Off to the races


Equestrian elegance

Drawing inspiration from his wife’s lifelong love of horses, South Carolina’s Lex Matthews created an equestrian line of jewelry. Since then, the third-generation goldsmith has expanded his classy collections to include oyster and sporting themes.

The designer & owner: At an early age, Matthews was exposed to the family jewelry business. His grandfather, a skilled watchmaker, owned a jewelry store in Lake City, S.C. His father opened his own store in nearby Florence. To hone his skills, Matthews headed for Bowman’s Technical School in Lancaster, Pa. After graduation, Matthews returned home, married his wife, Lisa, and crafted his first jewelry line, inspired by her riding gear.

The company: Mark Lexton, based in Florence, started in 2000. Matthews hand carves and casts jewelry and accessories – with outdoor themes — in sterling silver and gold. Pieces range from rings and necklaces to belt buckles and cuff links.

What’s popular: In the equestrian collection, the stirrup bangle ($295 and up) and the stirrup and pearl bracelet ($325 and up). In the oyster collection, the oyster clasp bracelets with freshwater pearls ($225 and up) and the oyster shell cuff links ($225 and up).

Other favorites: Triple crop ring ($525); oyster shell dangle earrings ($115 and up); the redfish cuff links ($250 and up) in the sporting collection.

Fun requests: To honor the memory of a beloved mare, a customer asked the company to match her blue saddle pad with a stone for a snaffle-bit ring. A faceted Swiss blue topaz matched perfectly.

Where to buy: www.marklexton.com

Born to rock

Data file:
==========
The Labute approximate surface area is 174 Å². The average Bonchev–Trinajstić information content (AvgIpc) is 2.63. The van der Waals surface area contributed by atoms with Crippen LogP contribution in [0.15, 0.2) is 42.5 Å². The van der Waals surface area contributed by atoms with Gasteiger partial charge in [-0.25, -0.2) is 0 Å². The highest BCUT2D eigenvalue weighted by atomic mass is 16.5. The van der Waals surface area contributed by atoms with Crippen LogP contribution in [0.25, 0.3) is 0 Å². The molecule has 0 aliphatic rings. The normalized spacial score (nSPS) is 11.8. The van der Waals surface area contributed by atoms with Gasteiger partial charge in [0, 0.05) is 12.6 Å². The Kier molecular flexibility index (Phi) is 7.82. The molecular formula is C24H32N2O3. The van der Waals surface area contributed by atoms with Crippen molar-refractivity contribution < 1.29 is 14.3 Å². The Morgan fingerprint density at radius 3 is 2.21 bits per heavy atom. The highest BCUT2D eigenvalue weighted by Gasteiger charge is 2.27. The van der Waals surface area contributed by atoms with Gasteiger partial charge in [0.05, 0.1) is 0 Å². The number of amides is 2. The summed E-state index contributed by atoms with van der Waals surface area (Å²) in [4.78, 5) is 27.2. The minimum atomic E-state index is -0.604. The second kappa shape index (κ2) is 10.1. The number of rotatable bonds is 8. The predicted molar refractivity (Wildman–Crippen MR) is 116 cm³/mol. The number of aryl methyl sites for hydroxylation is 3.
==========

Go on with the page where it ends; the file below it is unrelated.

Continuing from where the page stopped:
Alicia Williams used to ride horses. Now the North Carolina artist designs and builds heirloom-quality rocking horses.

The artist: She grew up in Michigan, where she started riding horses in the fifth grade and won awards for her charcoal horse drawings. After graduating from Houghton College (New York), she worked in the outdoor adventure and education field for six years. Then she worked for four years through AmeriCorps with Habitat for Humanity in Durham, N.C., as a construction site supervisor. She also took a few woodworking classes, where she built her first rocking horse.

The company: Heartwood Rocking Horses, based in Asheville, started in 2013. The rocking horses, with their expressive eyes and faces, are carved from native woods and reclaimed lumber and sealed with food-safe, non-petroleum oil and a wax finish. Horses often feature adjustable foot pegs, hand holds and a saddle.

What’s popular: Toddler rocking horse ($400) and the classic rocking horse ($1,600 to $1,800).

Other favorites: Stick horses ($45).

Fun request: A rocking dinosaur.

Claim to fame: Exhibiting member of the Piedmont Craftsmen since 2015.

Where to buy: HeartwoodRockingHorses.com

Hot to trot art

Kentucky’s Melissa Crase owns horses. The self-taught artist also paints them in bright, unexpected colors.

The artist: The Pennsylvania native has no formal art training, but has enjoyed painting her entire life. Crase graduated from Syracuse and the University of Kentucky. After college, she had careers in advertising and pharmaceutical sales before starting a full-time art business. She rides, competes in horse events and loves being in the horse barn.

The company: Melissa Crase Art, located in Winchester, started in 2016. Crase’s subject matter is largely equine, but she also paints botanicals and landscapes.

Materials: Mostly acrylics or mixed media on canvas, using palette knives, corks or her fingers (rarely a brush) to paint.

What’s popular: Equine art ($100 to $4,500). It helps to be in Kentucky, she said, where there are many horse events (besides the Derby) and horse enthusiasts.

Big break: The Lexington Gallery Hop, where she showed her work eight years ago at the urging of a friend.

Unusual request: Asked to sign one of her paintings where it hung on someone’s wall. The frame covered Crase’s original signature.

Where to buy: MelissaCraseArt.com



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